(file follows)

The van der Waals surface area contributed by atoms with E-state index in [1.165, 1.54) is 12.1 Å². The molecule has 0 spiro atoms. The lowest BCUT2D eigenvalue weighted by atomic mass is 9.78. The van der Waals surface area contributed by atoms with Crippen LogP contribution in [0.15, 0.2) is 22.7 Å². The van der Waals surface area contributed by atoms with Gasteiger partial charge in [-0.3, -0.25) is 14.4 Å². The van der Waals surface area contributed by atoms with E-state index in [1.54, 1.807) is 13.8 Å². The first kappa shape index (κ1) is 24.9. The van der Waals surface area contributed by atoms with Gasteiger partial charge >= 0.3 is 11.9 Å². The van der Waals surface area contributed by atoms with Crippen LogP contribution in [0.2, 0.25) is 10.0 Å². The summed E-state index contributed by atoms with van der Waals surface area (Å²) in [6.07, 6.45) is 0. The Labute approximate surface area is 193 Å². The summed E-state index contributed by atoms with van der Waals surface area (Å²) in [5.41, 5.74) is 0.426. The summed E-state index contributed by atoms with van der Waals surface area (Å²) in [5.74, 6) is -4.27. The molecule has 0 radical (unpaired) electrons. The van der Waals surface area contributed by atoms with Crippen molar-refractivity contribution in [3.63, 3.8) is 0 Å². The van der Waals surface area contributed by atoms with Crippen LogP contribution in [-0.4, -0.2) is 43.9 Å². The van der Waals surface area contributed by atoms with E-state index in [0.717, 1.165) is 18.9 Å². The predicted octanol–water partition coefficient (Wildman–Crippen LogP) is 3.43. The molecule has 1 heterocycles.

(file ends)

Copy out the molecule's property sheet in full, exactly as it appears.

The van der Waals surface area contributed by atoms with E-state index in [1.165, 1.54) is 12.1 Å². The molecule has 0 spiro atoms. The lowest BCUT2D eigenvalue weighted by atomic mass is 9.78. The van der Waals surface area contributed by atoms with Crippen LogP contribution in [0.15, 0.2) is 22.7 Å². The van der Waals surface area contributed by atoms with Gasteiger partial charge in [-0.3, -0.25) is 14.4 Å². The van der Waals surface area contributed by atoms with E-state index in [1.54, 1.807) is 13.8 Å². The first kappa shape index (κ1) is 24.9. The van der Waals surface area contributed by atoms with Gasteiger partial charge >= 0.3 is 11.9 Å². The van der Waals surface area contributed by atoms with Crippen LogP contribution in [0.2, 0.25) is 10.0 Å². The summed E-state index contributed by atoms with van der Waals surface area (Å²) in [6.07, 6.45) is 0. The Labute approximate surface area is 193 Å². The summed E-state index contributed by atoms with van der Waals surface area (Å²) in [5.41, 5.74) is 0.426. The summed E-state index contributed by atoms with van der Waals surface area (Å²) in [5.74, 6) is -4.27. The molecule has 0 radical (unpaired) electrons. The van der Waals surface area contributed by atoms with Crippen molar-refractivity contribution in [3.63, 3.8) is 0 Å². The van der Waals surface area contributed by atoms with Crippen LogP contribution in [-0.4, -0.2) is 43.9 Å². The van der Waals surface area contributed by atoms with E-state index in [0.717, 1.165) is 18.9 Å². The predicted octanol–water partition coefficient (Wildman–Crippen LogP) is 3.43. The molecule has 1 heterocycles.